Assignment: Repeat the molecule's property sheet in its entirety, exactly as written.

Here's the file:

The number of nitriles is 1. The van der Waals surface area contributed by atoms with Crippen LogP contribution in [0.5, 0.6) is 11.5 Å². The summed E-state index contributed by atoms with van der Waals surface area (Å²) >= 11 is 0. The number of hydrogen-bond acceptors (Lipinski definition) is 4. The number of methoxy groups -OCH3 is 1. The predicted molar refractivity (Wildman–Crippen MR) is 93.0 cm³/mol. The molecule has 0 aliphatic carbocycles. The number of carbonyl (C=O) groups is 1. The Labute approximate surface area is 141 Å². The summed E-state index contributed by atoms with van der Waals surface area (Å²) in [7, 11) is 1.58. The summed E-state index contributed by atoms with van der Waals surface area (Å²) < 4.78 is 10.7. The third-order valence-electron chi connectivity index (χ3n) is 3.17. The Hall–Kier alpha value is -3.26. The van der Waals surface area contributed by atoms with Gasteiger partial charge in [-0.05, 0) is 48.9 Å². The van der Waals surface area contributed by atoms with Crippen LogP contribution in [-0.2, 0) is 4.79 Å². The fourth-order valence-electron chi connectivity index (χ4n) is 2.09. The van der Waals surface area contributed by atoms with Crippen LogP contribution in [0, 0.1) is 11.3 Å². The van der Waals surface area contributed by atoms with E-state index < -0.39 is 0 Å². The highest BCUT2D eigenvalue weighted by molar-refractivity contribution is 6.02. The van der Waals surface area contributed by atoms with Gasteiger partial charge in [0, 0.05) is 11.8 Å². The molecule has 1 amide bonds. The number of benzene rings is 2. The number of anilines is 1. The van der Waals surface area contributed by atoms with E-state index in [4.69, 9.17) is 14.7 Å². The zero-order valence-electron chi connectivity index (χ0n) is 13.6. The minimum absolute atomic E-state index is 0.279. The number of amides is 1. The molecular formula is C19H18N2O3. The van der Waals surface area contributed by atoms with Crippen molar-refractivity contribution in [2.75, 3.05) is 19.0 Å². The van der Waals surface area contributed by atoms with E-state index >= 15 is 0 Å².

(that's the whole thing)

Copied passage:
The number of nitriles is 1. The van der Waals surface area contributed by atoms with Crippen LogP contribution in [0.5, 0.6) is 11.5 Å². The summed E-state index contributed by atoms with van der Waals surface area (Å²) >= 11 is 0. The number of hydrogen-bond acceptors (Lipinski definition) is 4. The number of methoxy groups -OCH3 is 1. The predicted molar refractivity (Wildman–Crippen MR) is 93.0 cm³/mol. The molecule has 0 aliphatic carbocycles. The number of carbonyl (C=O) groups is 1. The Labute approximate surface area is 141 Å². The summed E-state index contributed by atoms with van der Waals surface area (Å²) in [7, 11) is 1.58. The summed E-state index contributed by atoms with van der Waals surface area (Å²) < 4.78 is 10.7. The third-order valence-electron chi connectivity index (χ3n) is 3.17. The Hall–Kier alpha value is -3.26. The van der Waals surface area contributed by atoms with Gasteiger partial charge in [-0.05, 0) is 48.9 Å². The van der Waals surface area contributed by atoms with Crippen LogP contribution in [-0.2, 0) is 4.79 Å². The fourth-order valence-electron chi connectivity index (χ4n) is 2.09. The van der Waals surface area contributed by atoms with Crippen LogP contribution in [0, 0.1) is 11.3 Å². The van der Waals surface area contributed by atoms with E-state index < -0.39 is 0 Å². The highest BCUT2D eigenvalue weighted by molar-refractivity contribution is 6.02. The van der Waals surface area contributed by atoms with Gasteiger partial charge in [0, 0.05) is 11.8 Å². The molecule has 1 amide bonds. The number of benzene rings is 2. The number of anilines is 1. The van der Waals surface area contributed by atoms with E-state index in [4.69, 9.17) is 14.7 Å². The zero-order valence-electron chi connectivity index (χ0n) is 13.6. The minimum absolute atomic E-state index is 0.279. The number of amides is 1. The molecular formula is C19H18N2O3. The van der Waals surface area contributed by atoms with Crippen molar-refractivity contribution in [2.75, 3.05) is 19.0 Å². The van der Waals surface area contributed by atoms with E-state index >= 15 is 0 Å².